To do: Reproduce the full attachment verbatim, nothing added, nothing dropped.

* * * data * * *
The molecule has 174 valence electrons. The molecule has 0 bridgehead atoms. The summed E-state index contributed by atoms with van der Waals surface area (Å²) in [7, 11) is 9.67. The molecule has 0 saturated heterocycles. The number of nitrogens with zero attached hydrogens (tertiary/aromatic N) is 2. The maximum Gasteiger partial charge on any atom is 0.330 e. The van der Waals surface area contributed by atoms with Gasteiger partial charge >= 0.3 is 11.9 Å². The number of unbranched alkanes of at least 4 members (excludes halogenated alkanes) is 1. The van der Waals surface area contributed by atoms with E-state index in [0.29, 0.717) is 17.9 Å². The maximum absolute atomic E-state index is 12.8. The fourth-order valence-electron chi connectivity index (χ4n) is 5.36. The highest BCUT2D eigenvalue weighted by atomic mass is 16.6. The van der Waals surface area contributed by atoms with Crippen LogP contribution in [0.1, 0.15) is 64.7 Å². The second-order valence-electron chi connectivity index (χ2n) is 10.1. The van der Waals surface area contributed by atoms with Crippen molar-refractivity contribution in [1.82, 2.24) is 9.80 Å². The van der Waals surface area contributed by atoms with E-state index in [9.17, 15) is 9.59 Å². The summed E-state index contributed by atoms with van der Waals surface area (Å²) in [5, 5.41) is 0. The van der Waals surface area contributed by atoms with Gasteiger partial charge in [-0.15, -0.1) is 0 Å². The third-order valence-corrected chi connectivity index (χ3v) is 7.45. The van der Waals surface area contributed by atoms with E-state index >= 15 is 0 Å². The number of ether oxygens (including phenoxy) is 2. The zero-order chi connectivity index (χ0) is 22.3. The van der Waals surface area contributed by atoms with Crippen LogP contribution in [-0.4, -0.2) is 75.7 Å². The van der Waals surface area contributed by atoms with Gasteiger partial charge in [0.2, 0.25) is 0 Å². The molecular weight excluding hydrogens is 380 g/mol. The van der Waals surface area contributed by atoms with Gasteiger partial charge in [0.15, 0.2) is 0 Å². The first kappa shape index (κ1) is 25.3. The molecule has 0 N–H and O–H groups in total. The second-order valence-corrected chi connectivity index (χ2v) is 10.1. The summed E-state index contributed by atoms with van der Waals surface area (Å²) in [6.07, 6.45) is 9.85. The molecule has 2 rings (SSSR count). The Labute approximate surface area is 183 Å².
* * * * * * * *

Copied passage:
The molecule has 174 valence electrons. The molecule has 0 bridgehead atoms. The summed E-state index contributed by atoms with van der Waals surface area (Å²) in [7, 11) is 9.67. The molecule has 0 saturated heterocycles. The number of nitrogens with zero attached hydrogens (tertiary/aromatic N) is 2. The maximum Gasteiger partial charge on any atom is 0.330 e. The van der Waals surface area contributed by atoms with Gasteiger partial charge >= 0.3 is 11.9 Å². The number of unbranched alkanes of at least 4 members (excludes halogenated alkanes) is 1. The van der Waals surface area contributed by atoms with E-state index in [0.29, 0.717) is 17.9 Å². The maximum absolute atomic E-state index is 12.8. The fourth-order valence-electron chi connectivity index (χ4n) is 5.36. The highest BCUT2D eigenvalue weighted by atomic mass is 16.6. The van der Waals surface area contributed by atoms with Crippen LogP contribution in [0.1, 0.15) is 64.7 Å². The second-order valence-electron chi connectivity index (χ2n) is 10.1. The van der Waals surface area contributed by atoms with Crippen molar-refractivity contribution in [1.82, 2.24) is 9.80 Å². The van der Waals surface area contributed by atoms with E-state index in [9.17, 15) is 9.59 Å². The summed E-state index contributed by atoms with van der Waals surface area (Å²) in [5, 5.41) is 0. The van der Waals surface area contributed by atoms with Gasteiger partial charge in [-0.15, -0.1) is 0 Å². The third-order valence-corrected chi connectivity index (χ3v) is 7.45. The van der Waals surface area contributed by atoms with E-state index >= 15 is 0 Å². The number of ether oxygens (including phenoxy) is 2. The zero-order chi connectivity index (χ0) is 22.3. The van der Waals surface area contributed by atoms with Crippen LogP contribution in [-0.4, -0.2) is 75.7 Å². The van der Waals surface area contributed by atoms with Gasteiger partial charge in [0.2, 0.25) is 0 Å². The molecular weight excluding hydrogens is 380 g/mol. The van der Waals surface area contributed by atoms with Gasteiger partial charge in [0.15, 0.2) is 0 Å². The first kappa shape index (κ1) is 25.3. The molecule has 0 N–H and O–H groups in total. The second-order valence-corrected chi connectivity index (χ2v) is 10.1. The summed E-state index contributed by atoms with van der Waals surface area (Å²) in [6.07, 6.45) is 9.85. The molecule has 2 rings (SSSR count). The Labute approximate surface area is 183 Å².